“We’re facing one of the fastest cars in Jason (Line) in first round tomorrow,” Stanfield said, “so who knows if this was a good qualifying position or not. We’ll just have to see what happens tomorrow. The car is consistent, almost like a bracket car, so we’ll just need some racing luck. I think we have a good enough car to win if the driver does his job.”

Ron Krisher, runner-up here at Bandimere Speedway last year, qualified his Valvoline Chevy Cobalt seventh with an impressive run on his fourth and final qualifying pass. Krisher drove his Chevy to an elapsed time of 7.037 seconds at 194.58 mph to qualify in the top half of the Pro Stock field for the ninth time this season.

“I don’t think that last run showed how smart we were, I think it showed how dumb we were this morning,” Krisher said. “On that last run we went closer to where we were running last year. We took out a whole bunch of clutch out because we missed it real, real bad this morning. We ran real good down low, we just ran out of tire and motor on the top, so maybe we can fix that a little bit. We can go a little bit faster tomorrow under the same conditions, but I think it’s going to be a little warmer. But we’re a lot better than where we were – a whole lot.”

Tony Pedregon kept his Q Horsepower Impala SS in the No. 1 position for the second time this season and the 33rd of his career. He drove his Chevy to a 4.212 seconds at 286.50 mph to match his top-qualifying effort at Gainesville (Fla.) in March. This is the first NHRA race where both the Top Fuel and Funny Car classes are racing to 1,000 feet instead of the traditional 1,320 feet or one-quarter mile. This is an interim step that is being taken while NHRA continues to analyze and determine whether changes should be made in the wake of the tragic death of Funny Car driver Scott Kalitta last month.

“I'm not superstitious; I'd much rather start from the No. 1 spot than anywhere else in the field," Pedregon said. “Qualifying up near the top is something we lacked for the last month and a half. It was our intention to run quicker today, but I'm glad we ran close to our earlier time in conditions that stayed pretty good. If the weather forecasts are correct, it will be a bit warmer tomorrow. I think the cooling system underneath the racetrack will gave us a chance to be more aggressive during the first 150 feet of the run than we would under normal conditions. I have to credit the track for the new cooling system and the great preparation they've done all weekend."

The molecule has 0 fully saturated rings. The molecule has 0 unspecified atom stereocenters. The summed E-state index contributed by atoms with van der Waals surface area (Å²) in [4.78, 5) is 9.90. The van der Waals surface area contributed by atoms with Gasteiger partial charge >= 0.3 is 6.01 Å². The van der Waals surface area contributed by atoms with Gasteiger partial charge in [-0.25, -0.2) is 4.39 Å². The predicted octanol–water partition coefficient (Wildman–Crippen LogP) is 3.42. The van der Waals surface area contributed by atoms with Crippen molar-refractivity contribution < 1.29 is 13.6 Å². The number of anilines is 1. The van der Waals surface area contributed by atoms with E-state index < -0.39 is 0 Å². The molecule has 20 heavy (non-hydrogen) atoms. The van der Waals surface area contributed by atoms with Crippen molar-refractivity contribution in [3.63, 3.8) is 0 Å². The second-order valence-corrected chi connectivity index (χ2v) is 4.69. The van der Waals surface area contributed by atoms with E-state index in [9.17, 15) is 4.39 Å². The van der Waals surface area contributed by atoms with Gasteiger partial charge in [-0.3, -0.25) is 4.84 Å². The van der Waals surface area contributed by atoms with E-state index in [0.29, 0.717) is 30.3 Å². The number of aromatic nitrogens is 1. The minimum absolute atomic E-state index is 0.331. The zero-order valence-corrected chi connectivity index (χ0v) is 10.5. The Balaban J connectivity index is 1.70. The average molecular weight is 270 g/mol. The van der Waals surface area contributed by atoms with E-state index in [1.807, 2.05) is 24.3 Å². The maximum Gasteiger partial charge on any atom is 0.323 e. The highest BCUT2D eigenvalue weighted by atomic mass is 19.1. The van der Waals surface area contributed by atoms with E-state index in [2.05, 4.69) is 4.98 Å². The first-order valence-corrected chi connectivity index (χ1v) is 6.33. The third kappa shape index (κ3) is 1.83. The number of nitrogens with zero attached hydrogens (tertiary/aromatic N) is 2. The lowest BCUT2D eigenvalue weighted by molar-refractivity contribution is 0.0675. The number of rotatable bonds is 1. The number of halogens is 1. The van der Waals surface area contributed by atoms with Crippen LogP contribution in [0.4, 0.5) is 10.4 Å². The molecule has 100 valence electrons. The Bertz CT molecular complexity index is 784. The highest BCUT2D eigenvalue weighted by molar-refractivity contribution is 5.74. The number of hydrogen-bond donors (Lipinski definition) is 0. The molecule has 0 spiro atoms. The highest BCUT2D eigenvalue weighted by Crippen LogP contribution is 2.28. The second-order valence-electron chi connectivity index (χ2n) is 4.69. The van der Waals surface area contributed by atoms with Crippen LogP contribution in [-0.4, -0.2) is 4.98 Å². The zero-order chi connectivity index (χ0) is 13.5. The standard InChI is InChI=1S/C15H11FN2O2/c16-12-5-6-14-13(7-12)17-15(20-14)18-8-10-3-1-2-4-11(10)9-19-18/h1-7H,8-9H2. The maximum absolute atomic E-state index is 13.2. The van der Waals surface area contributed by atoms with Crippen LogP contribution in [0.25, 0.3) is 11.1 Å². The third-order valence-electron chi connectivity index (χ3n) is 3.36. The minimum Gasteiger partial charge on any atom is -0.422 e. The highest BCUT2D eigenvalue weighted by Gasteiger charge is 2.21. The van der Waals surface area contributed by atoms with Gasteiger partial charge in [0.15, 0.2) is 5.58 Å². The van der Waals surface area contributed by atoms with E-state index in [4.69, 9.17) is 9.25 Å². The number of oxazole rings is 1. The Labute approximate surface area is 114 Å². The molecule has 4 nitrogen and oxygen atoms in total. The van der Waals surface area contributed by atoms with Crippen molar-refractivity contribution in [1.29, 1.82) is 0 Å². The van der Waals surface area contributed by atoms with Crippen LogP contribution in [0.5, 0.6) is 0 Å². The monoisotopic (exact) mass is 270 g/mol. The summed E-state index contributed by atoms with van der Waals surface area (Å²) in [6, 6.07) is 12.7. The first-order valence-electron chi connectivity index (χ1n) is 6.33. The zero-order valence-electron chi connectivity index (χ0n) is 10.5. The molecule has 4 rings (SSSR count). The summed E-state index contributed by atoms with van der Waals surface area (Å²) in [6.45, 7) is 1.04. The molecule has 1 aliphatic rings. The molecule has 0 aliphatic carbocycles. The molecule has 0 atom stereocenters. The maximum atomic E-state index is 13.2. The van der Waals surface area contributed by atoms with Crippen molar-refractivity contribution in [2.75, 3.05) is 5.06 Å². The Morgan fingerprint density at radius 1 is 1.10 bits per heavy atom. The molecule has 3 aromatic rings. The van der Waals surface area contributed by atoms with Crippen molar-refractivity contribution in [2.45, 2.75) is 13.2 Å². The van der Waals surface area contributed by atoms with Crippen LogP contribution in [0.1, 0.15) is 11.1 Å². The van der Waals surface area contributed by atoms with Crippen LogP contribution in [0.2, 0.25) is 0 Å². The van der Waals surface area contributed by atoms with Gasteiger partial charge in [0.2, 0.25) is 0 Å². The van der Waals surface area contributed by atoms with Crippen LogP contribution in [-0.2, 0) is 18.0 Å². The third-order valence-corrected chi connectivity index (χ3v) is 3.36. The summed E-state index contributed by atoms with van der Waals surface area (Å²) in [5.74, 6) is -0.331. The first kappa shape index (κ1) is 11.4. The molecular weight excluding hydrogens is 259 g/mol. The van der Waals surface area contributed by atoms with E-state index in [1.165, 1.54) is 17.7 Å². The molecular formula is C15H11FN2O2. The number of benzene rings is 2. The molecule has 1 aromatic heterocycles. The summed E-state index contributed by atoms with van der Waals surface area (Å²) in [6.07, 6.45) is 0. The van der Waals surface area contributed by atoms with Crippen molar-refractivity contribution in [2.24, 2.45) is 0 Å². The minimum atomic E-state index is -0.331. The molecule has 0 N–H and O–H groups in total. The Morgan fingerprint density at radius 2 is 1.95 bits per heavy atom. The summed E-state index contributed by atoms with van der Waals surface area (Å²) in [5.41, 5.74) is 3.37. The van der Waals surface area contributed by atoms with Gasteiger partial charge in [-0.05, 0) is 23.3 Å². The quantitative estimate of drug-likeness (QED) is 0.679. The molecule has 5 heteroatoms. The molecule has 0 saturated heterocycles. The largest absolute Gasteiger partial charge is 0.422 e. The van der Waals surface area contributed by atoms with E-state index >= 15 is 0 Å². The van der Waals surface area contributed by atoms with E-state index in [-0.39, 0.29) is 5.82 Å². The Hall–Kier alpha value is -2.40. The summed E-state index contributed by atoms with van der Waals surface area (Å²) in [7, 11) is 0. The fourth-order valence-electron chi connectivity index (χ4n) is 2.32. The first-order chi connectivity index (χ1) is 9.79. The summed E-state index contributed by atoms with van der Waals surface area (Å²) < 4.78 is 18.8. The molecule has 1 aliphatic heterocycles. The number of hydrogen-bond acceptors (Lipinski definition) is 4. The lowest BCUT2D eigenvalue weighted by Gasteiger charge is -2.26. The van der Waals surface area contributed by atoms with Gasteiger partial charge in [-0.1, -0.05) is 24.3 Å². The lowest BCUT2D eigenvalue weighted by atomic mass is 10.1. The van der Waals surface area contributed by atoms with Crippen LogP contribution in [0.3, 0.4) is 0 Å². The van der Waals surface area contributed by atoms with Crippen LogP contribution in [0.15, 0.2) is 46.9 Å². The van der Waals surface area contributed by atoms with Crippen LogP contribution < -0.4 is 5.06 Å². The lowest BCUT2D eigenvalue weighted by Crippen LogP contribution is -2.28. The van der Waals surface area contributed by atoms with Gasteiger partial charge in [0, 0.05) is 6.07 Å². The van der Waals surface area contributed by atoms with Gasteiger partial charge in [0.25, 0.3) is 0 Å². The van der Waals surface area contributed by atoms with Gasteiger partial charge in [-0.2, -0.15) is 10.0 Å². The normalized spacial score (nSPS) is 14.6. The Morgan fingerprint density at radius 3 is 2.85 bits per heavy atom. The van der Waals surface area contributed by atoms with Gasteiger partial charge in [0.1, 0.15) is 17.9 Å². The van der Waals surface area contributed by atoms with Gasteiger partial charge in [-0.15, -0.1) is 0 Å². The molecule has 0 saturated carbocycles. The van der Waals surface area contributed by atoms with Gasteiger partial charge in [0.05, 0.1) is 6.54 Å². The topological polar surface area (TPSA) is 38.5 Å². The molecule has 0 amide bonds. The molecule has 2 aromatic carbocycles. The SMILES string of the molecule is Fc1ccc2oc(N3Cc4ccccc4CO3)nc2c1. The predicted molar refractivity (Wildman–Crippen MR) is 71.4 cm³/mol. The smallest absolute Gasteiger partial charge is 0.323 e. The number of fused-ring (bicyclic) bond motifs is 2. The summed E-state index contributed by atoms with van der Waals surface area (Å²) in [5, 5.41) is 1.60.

In Top Fuel, Team GMC’s Cory McClenathan held on to the top spot in his FRAM Top Fuel dragster with an elapsed time of 3.929 seconds at 308.07 mph for his second No. 1 qualifier of the season and the 32nd of his career. McClenathan also spoke highly of the all-new concrete surface and the changes made to Bandimere Speedway, sight of his first career victory.

“I’ve seen this track grow from a little, tiny tower and track to what the Bandimeres have made it today,” McClenathan said. “They are an awesome family and I love them dearly. They just care about the racers, like when they show up at different races to see who’s doing what, and the new cooling system here underneath the concrete. That’s what it takes to make these tracks better. You always get that feeling they care about racing and they care about their racetrack.”